Thompson adds that, although people in post-production understood the eventual benefits of moving to the cloud, the whole platform was still regarded as emerging rather than established. Like other editing system manufacturers, Avid produced a system specifically for the new platform, Edit on Demand, which was designed to allow distributed teams to collaborate on shows from wherever they were working.

Adobe Premiere Pro similarly enables multiple users to work together on cloud-shared projects from remote locations. “Media can be stored on a shared location in the cloud, and the same project can be accessed and edited by whoever has permission,” explains Margot Nack, senior product manager for video cloud workflows at Adobe. “It doesn’t require a virtualised machine or VPN [virtual private network]. We anticipate more teams moving to proxy workflows that allow even easier sharing in the cloud. Not only that, but with camera-to-cloud technology, media is directly uploaded to the cloud from set instantly.”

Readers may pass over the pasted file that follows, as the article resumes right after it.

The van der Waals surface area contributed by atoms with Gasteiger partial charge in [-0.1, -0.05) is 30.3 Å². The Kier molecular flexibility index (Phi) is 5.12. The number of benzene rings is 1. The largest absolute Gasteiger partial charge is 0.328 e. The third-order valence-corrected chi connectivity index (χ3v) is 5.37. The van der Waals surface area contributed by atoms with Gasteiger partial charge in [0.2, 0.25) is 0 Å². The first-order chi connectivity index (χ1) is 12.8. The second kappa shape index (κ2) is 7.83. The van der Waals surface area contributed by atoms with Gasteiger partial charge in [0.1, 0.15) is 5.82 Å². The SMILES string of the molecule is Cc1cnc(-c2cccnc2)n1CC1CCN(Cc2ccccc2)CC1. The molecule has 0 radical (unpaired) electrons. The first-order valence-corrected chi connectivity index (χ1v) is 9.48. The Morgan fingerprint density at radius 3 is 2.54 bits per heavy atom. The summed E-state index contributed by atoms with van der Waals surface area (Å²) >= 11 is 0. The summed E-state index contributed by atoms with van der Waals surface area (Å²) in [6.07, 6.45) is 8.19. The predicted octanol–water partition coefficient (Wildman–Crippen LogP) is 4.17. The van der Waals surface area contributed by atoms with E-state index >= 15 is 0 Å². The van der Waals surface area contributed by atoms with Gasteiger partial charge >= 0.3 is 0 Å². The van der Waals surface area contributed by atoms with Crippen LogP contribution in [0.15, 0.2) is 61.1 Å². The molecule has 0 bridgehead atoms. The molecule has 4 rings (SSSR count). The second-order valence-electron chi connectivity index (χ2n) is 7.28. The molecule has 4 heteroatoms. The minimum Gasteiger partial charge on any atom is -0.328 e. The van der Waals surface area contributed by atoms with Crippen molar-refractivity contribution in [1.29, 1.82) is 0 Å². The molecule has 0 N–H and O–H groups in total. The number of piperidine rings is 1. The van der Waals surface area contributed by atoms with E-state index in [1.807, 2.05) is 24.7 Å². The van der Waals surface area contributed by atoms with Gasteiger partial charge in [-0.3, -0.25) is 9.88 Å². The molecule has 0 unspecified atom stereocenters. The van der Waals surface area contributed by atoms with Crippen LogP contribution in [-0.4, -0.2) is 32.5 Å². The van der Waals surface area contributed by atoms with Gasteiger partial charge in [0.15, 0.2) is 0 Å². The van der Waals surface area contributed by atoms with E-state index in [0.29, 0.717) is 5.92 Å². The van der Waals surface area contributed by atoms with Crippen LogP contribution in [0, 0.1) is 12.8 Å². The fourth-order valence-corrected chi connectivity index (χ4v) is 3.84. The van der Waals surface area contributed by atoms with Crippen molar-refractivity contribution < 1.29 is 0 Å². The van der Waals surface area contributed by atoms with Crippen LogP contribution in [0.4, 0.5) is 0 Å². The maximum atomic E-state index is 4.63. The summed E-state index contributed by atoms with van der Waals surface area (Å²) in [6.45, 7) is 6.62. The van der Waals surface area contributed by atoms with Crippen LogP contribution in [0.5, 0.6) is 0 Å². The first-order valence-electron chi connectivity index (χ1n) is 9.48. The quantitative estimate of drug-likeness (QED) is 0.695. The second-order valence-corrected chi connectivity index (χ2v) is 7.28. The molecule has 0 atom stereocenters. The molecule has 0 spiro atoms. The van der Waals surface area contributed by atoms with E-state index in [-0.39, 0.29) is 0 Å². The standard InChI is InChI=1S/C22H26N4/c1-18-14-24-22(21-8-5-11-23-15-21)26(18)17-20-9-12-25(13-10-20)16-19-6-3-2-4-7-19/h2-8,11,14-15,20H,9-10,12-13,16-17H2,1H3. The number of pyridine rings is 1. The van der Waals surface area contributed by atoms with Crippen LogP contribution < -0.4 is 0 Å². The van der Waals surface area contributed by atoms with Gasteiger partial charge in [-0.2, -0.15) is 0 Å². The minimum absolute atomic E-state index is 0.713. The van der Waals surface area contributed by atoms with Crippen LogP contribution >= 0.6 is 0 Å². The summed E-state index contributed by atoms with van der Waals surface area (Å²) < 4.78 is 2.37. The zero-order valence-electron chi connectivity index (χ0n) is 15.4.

In August this year, Adobe bought cloud-based collaborative workflow platform developer, which had launched its Camera to Cloud (C2C) system six months earlier. C2C is the realisation of concepts Michael Cioni –’s global senior vice president of innovation – had been considering since 2011. The system is not a ‘product’ in the conventional sense, but combines several different elements – including 4G LTE and 5G mobile networks, cloud processing and’s distribution technology – to create a complete chain, from set or location to the edit suite.

Hub and spoke

In the last few years, the established names in professional video editing – Avid, Final Cut Pro and Adobe – have been joined by the Blackmagic Design package of post tools, DaVinci Resolve. While originally a colour grading system under Blackmagic’s ownership, Resolve has expanded to include audio, visual effects and edit capabilities. This collaborative approach is now being applied to the cloud, with – according to Simon Hall, senior technical sales specialist for the EMEA region at Blackmagic – an increasing number of productions embracing a hub-and-spoke model. This, he explains, revolves around core facilities with finishing suites and mastering capabilities, working in conjunction with remote sites where the offline edit, primary VFX, audio dubbing and grading are happening.